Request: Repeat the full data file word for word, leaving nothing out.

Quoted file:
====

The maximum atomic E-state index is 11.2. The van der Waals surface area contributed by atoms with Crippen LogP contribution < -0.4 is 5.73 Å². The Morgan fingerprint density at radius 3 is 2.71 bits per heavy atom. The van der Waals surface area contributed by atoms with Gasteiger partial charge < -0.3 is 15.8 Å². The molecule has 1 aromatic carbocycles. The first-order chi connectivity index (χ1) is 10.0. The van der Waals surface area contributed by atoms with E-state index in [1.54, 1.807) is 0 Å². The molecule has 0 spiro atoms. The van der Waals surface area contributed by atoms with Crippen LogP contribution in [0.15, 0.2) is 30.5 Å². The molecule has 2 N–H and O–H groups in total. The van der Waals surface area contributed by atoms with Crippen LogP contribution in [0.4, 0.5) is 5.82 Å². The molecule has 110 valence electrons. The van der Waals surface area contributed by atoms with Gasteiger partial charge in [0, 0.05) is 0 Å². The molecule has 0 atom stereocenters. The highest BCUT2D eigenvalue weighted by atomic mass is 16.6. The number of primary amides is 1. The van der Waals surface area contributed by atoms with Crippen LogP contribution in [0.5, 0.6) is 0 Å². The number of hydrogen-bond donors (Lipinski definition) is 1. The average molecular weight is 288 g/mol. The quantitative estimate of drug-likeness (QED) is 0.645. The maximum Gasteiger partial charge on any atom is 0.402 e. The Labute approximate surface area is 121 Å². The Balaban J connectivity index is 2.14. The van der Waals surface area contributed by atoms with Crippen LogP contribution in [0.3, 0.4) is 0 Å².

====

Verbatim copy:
The maximum atomic E-state index is 11.2. The van der Waals surface area contributed by atoms with Crippen LogP contribution < -0.4 is 5.73 Å². The Morgan fingerprint density at radius 3 is 2.71 bits per heavy atom. The van der Waals surface area contributed by atoms with Gasteiger partial charge < -0.3 is 15.8 Å². The molecule has 1 aromatic carbocycles. The first-order chi connectivity index (χ1) is 10.0. The van der Waals surface area contributed by atoms with E-state index in [1.54, 1.807) is 0 Å². The molecule has 0 spiro atoms. The van der Waals surface area contributed by atoms with Crippen LogP contribution in [0.15, 0.2) is 30.5 Å². The molecule has 2 N–H and O–H groups in total. The van der Waals surface area contributed by atoms with Crippen LogP contribution in [0.4, 0.5) is 5.82 Å². The molecule has 110 valence electrons. The van der Waals surface area contributed by atoms with Gasteiger partial charge in [0, 0.05) is 0 Å². The molecule has 0 atom stereocenters. The highest BCUT2D eigenvalue weighted by atomic mass is 16.6. The number of primary amides is 1. The van der Waals surface area contributed by atoms with Crippen LogP contribution in [0.5, 0.6) is 0 Å². The number of hydrogen-bond donors (Lipinski definition) is 1. The average molecular weight is 288 g/mol. The quantitative estimate of drug-likeness (QED) is 0.645. The maximum Gasteiger partial charge on any atom is 0.402 e. The Labute approximate surface area is 121 Å². The Balaban J connectivity index is 2.14. The van der Waals surface area contributed by atoms with Crippen LogP contribution in [0.3, 0.4) is 0 Å².